Using data from the Adult Changes in Thought (ACT) cohort, the current study evaluated associations between anesthesia exposure and incident dementia and AD using prospectively collected data. In addition, it was attempted to evaluate the associations with high-risk surgery separately from those with anesthesia.
This study cohort was drawn from members of Group Health (GH), an integrated delivery system in Washington State that provides healthcare and health insurance to approximately 600,000 members. GH’s human subjects review committee approved study procedures; all study participants provided written informed consent.
The ACT study has been described previously. Briefly, in 1994, the ACT study began enrolling randomly selected, community-dwelling adults who were members of GH and lived in or near Seattle, Washington. Participants had to be aged 65 and older and dementia free at enrollment. In-person visits occur every 2 years until the participant dies, develops dementia, or withdraws from ACT. Follow-up was ongoing as of June 2015.
The analyses for this article include data collected through September 30, 2012. Analyses were limited to people with at least one follow-up visit to ascertain possible incident dementia. The analytical sample included 3,988 people.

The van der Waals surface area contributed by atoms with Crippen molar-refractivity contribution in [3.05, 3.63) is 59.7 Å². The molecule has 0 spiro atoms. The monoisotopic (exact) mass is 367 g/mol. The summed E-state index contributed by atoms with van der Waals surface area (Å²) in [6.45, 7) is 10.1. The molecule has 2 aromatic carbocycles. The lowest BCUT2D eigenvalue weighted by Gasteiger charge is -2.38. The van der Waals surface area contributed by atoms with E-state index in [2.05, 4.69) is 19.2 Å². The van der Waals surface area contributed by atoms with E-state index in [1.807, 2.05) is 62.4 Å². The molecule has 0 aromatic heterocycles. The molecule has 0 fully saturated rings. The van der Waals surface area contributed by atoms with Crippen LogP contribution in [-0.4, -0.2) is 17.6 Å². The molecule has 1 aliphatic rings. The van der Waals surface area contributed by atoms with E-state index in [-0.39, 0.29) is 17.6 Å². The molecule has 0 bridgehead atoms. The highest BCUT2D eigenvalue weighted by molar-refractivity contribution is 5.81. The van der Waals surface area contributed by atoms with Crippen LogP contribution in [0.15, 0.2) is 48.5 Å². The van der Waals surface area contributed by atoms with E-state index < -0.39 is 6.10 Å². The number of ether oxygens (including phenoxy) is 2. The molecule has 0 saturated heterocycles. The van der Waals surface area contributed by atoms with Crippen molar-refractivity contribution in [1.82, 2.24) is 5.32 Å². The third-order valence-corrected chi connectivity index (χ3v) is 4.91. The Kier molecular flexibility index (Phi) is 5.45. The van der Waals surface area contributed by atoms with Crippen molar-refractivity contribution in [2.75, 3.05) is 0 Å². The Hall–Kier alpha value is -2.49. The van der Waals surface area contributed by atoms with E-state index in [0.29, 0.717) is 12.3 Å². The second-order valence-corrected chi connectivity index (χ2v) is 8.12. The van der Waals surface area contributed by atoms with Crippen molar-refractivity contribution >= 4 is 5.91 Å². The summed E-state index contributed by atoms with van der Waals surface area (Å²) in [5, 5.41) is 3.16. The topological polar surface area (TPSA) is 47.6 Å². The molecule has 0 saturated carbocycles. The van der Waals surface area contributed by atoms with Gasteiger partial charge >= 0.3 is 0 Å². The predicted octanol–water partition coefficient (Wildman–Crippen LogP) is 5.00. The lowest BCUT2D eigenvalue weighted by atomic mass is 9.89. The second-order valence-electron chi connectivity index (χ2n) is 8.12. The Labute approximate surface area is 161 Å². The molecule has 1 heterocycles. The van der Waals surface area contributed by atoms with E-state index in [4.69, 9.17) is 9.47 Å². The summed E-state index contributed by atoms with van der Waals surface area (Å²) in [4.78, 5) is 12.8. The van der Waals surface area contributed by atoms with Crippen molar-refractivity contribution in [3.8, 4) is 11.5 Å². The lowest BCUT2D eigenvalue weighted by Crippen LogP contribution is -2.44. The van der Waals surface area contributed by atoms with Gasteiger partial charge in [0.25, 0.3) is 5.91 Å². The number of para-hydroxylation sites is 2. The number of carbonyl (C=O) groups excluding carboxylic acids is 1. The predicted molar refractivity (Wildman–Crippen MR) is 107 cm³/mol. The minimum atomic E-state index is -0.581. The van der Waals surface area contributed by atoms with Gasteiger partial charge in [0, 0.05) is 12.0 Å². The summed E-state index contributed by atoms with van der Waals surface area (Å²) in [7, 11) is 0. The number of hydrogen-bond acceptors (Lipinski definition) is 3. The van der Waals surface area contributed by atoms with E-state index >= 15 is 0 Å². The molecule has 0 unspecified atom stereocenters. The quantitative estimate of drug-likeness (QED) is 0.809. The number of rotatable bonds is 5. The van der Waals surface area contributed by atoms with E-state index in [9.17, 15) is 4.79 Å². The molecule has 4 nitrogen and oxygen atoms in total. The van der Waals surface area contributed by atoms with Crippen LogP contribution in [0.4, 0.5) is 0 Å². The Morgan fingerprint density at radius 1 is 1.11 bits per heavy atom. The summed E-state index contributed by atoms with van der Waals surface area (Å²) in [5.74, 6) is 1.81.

Self-reported surgery and anesthesia data were collected through interview at baseline and follow-up study visits. Participants were asked, “Have you had any surgery that involved a general or spinal anesthetic?” If yes, participants reported detailed information including the type of surgery, age at surgery, and type of anesthetic (general, spinal, unknown). Study interviewers did not distinguish between neuraxial anesthesia types such as epidural and spinal anesthesia, so all spinal anesthesia is referred to as neuraxial. Participants reported all prior procedures at baseline; new procedures since the prior study visit were reported at each follow-up visit. To reduce potential reporting errors, an anesthesiologist (RPP) reviewed all participant-reported procedures and anesthesia combinations. Any procedure–anesthesia combinations that were highly improbable, such as neuraxial anesthesia for coronary artery bypass grafting, were recoded assuming the reported surgery was accurate and the anesthesia was more prone to error.
Each participant’s lifetime and recent (within the past 5 years) anesthesia exposure was classified. High-risk procedures were defined as those having greater than average risk of mortality or nonfatal myocardial infarction, as determined by an anesthesiologist (RPP). High-risk procedures included skull or brain procedures, cardiovascular procedures, and liver transplants, all of which are performed under general anesthesia. Using a hierarchy to define anesthesia exposure groups, participants with any history of high-risk surgery were classified as high-risk surgery with general anesthesia. Participants with no high-risk surgery but any history of other procedures with general anesthesia were classified as other surgery with general anesthesia. Participants with only neuraxial anesthesia procedures were classified as other surgery with neuraxial anesthesia. Participants with no surgical procedures requiring anesthesia were classified as no anesthesia.